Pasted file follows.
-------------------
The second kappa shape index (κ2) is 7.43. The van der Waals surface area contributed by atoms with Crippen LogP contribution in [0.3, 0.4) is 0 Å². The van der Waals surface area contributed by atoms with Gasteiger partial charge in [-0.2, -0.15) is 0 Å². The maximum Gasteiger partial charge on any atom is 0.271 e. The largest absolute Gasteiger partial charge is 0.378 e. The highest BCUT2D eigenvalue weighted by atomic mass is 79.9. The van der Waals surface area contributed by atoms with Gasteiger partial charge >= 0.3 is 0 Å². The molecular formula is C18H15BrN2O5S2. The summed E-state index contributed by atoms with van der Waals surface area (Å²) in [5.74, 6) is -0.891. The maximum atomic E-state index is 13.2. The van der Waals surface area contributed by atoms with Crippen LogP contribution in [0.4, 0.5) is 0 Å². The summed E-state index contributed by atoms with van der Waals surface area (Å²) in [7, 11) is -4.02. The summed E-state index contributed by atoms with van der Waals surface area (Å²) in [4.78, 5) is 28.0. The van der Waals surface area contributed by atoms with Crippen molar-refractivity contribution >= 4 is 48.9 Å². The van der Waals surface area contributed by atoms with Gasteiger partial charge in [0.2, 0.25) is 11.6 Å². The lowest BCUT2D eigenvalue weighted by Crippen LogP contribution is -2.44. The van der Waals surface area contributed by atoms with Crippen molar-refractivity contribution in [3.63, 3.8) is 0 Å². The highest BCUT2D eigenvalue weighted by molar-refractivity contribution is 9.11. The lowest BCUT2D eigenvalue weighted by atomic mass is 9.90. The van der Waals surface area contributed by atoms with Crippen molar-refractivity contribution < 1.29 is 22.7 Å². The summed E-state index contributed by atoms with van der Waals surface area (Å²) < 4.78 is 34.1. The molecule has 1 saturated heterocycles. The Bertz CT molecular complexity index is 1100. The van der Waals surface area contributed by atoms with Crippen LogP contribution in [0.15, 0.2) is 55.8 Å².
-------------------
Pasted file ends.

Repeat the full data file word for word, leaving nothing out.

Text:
The second kappa shape index (κ2) is 7.43. The van der Waals surface area contributed by atoms with Crippen LogP contribution in [0.3, 0.4) is 0 Å². The van der Waals surface area contributed by atoms with Gasteiger partial charge in [-0.2, -0.15) is 0 Å². The maximum Gasteiger partial charge on any atom is 0.271 e. The largest absolute Gasteiger partial charge is 0.378 e. The highest BCUT2D eigenvalue weighted by atomic mass is 79.9. The van der Waals surface area contributed by atoms with Gasteiger partial charge >= 0.3 is 0 Å². The molecular formula is C18H15BrN2O5S2. The summed E-state index contributed by atoms with van der Waals surface area (Å²) in [5.74, 6) is -0.891. The maximum atomic E-state index is 13.2. The van der Waals surface area contributed by atoms with Crippen LogP contribution in [0.4, 0.5) is 0 Å². The summed E-state index contributed by atoms with van der Waals surface area (Å²) in [7, 11) is -4.02. The summed E-state index contributed by atoms with van der Waals surface area (Å²) in [4.78, 5) is 28.0. The van der Waals surface area contributed by atoms with Crippen molar-refractivity contribution >= 4 is 48.9 Å². The van der Waals surface area contributed by atoms with Gasteiger partial charge in [0.2, 0.25) is 11.6 Å². The lowest BCUT2D eigenvalue weighted by Crippen LogP contribution is -2.44. The van der Waals surface area contributed by atoms with Crippen molar-refractivity contribution in [3.63, 3.8) is 0 Å². The highest BCUT2D eigenvalue weighted by molar-refractivity contribution is 9.11. The lowest BCUT2D eigenvalue weighted by atomic mass is 9.90. The van der Waals surface area contributed by atoms with Crippen molar-refractivity contribution < 1.29 is 22.7 Å². The summed E-state index contributed by atoms with van der Waals surface area (Å²) < 4.78 is 34.1. The molecule has 1 saturated heterocycles. The Bertz CT molecular complexity index is 1100. The van der Waals surface area contributed by atoms with Crippen LogP contribution in [0.15, 0.2) is 55.8 Å².